Fraudulent activity is a major risk faced by financial institutions such as banks and insurance companies around the globe. They together spend billions on developing anti-fraud technologies. Artificial intelligence (AI) has emerged as the ultimate weapon in the fight against financial fraud. The Swiss start-up NetGuardians is one of the players using the latest AI technology to detect fraud.
Fraud rates remain at record highs. Nearly half of the 5,000 companies polled by the consultancy PwC responded that they had suffered from fraud over the past 2 years. Fraudulent activities such as hacking attacks, scamming, internal fraud, cost these polled companies alone more than 42 billion US dollars, according to PwC’s Global Economic Crime and Fraud Survey 2020. A small proportion of these losses are ever recovered. It is here that the solutions developed by companies such as NetGuardians come in handy.
The first line of defense against fraud in place such as application firewalls, two-factor authentication systems... works well. “The weakness targeted by fraudsters is the human link, which is much easier to trick. A single phone call can do the trick and cause massive losses for a company or individual,” explains Joël Winteregg, the CEO and co-founder of the fintech start-up NetGuardians.
The Yverdon-les-Bains-based company has developed an AI propriety technology that analyses financial transactions in three steps: anomaly detection, fraud recognition and adaptive feedback. “There are billions of financial transactions carried out by our clients every year, but thankfully very few cases of fraud among these. Our software, however, is able to immediately detect these exceptional, fraudulent payments,” Winteregg adds. NetGuardians counts more than 60 banks and wealth managers across the globe among its clients.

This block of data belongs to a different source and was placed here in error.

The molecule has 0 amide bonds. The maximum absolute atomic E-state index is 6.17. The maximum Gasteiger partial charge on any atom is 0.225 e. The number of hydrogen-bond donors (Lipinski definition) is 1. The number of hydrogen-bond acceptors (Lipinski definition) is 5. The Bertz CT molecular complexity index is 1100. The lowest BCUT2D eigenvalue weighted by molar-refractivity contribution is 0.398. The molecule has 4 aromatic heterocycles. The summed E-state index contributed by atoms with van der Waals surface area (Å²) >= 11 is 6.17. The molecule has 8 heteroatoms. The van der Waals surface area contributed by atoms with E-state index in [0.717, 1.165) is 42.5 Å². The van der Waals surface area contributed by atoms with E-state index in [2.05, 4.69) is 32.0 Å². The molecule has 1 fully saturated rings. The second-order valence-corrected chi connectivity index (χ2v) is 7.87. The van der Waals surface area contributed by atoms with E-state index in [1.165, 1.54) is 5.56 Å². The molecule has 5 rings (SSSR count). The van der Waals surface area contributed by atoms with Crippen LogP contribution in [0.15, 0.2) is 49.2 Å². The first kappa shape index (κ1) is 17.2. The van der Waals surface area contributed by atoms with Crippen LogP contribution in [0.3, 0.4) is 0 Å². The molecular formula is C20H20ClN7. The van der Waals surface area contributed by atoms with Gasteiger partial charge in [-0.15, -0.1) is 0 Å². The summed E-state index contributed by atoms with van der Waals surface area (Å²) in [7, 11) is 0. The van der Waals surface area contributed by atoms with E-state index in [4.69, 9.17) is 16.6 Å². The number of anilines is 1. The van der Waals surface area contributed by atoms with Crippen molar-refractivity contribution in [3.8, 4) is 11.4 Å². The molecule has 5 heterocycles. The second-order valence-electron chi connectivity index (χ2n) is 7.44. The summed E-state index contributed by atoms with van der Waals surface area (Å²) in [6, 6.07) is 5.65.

Booming data protection market
The global data protection market, valued at 15 billion US dollars in 2020, is forecast to grow by more than 30 percent between 2020 and 2027 annually, according to Grand View Research. The market is dominated by large players in terms of revenues, but in terms of service providers the players offering fraud detection services are smaller actors. NetGuardians competitors, such as BlockFraud, SEON and identiq, are mainly based in the US, UK and Israel. Geneva-based Temenos also offers AI-powered fraud prevention solutions enabling clients to detect fraud and mitigate reputational risk.
Great potential for collective AI learning
The next step within AI in the financial sector is the sharing of non-confidential client information between banks. Switzerland has a competitive advantage here, as it benefits from the presence of a large number of banks on its territory. The access to large volumes of real data is thus easily within reach, a real goldmine with regard to AI. The focus is not on known fraudulent IBAN (bank accounts) numbers or computer IP addresses but on sharing genuine payment behavior in an anonymous manner.
“To combat fraud, you need access to real data, not to test data. The latter can turn out to be completely useless,” underlines Winteregg. “The algorithm needs to be able to detect genuine accounts and payments. A large one-off payment to an unknown beneficiary in Singapore for example typically sets off alerts.” Access to collective AI data would avoid this type of false alarms. The great advantage of collective AI is that is does not require any Customer Identification Data (CID) being shared. “We will move forward in this area in the coming months. This will benefit the entire Swiss banking sector. Progress in this area will ultimately lead to enhanced protection against fraud for Swiss banks – in the end benefiting all honest individuals and companies,” says Winteregg.
Joel Winteregg, CEO at NetGuardians